Commandments 2 and 7, the prohibitions against idolatry and adultery. No two commands are as inextricably linked in the Bible as these. Idolatrous Israel is, poetically, adulterous. An adulterer or fornicator is an idolater. Ama had an interesting thought here that adultery was dishonoring to everyone involved, but idolatry, on the other hand, pointless and powerless by nature if there is only one God, is a strange thing for God to concern himself with. She writes, “God is not that small, that frightened, [with] that fragile an ego, that It has to demand our undivided attention…” God’s jealousy, in this view, is a character flaw. But what if we consider the poetic adultery/idolatry metaphor and reframe his jealousy with the boundaries of his covenants, what if idolatry is adultery because we’re in a marriage covenant with God? We are his, or rather, he is ours, according to the first command. The prohibitions against idolatry and adultery preserve covenant relationships. To worship an idol is, metaphorically–which is to say truthfully–to run off with another man, a man who is perhaps a colossal waste of time and energy but moreover a supernal enemy, hell-bent, quite literally, on destroying both God and us. I agree that the prohibition against idolatry is pointless–outside the covenant. But inside the covenant, it is our relationship-preserving faithfulness, marital fidelity on a higher plane.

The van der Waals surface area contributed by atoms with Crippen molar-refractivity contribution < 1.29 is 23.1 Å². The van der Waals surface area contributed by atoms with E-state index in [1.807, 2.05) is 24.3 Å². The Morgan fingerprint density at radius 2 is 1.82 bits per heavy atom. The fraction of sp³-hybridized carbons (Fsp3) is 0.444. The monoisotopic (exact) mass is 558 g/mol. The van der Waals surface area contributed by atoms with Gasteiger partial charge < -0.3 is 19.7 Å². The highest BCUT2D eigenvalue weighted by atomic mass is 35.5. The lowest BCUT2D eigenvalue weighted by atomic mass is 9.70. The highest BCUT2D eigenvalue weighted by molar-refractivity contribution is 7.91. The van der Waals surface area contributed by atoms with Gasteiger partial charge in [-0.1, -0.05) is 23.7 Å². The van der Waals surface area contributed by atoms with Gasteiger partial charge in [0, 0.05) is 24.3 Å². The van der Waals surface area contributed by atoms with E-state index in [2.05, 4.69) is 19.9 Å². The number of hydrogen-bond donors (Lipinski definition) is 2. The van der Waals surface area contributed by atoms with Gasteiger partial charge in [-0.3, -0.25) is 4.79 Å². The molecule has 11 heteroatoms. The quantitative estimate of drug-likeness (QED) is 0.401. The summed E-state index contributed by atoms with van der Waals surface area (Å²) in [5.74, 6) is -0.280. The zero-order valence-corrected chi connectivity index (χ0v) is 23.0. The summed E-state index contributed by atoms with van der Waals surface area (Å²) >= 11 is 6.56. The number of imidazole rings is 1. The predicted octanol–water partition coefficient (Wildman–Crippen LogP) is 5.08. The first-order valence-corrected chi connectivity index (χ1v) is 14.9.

Commandments 3 and 8, don’t take the Lord’s name in vain and don’t steal. First let me clarify that I don’t believe command 3 is about the varied expletives derived from divine names, although, sure, it’s bad form to spout off like that. I also don’t think speaking the YHVH name breaks the command since David used it so liberally in his psalms, although as I’ve written before, I do think we should take at least as much care with the divine name as Jesus did. Rather, I think taking the Lord’s name in vain is a far more common thing, the practice of saying “The Lord told me” or “God said” when the Lord hath not told, God hath not said. That’s really dangerous but often encouraged in spiritual circles. It’s the practice of lending weight to our own words by tagging God in as our backup man. By doing that, we make his name cheap and disposable; worse, we implicate him in all sorts of vain endeavors; worst, we make him a liar when we say God said something that contradictions his word. Love allows God to be God even when it’s inconvenient to propping up our pet beliefs. Love doesn’t try to extort God or other people. Considered poetically as two sides of one coin, both these commands speak to the same thing: Stealing property diminishes a person; Stealing the name diminishes God. Love does not diminish; it builds up.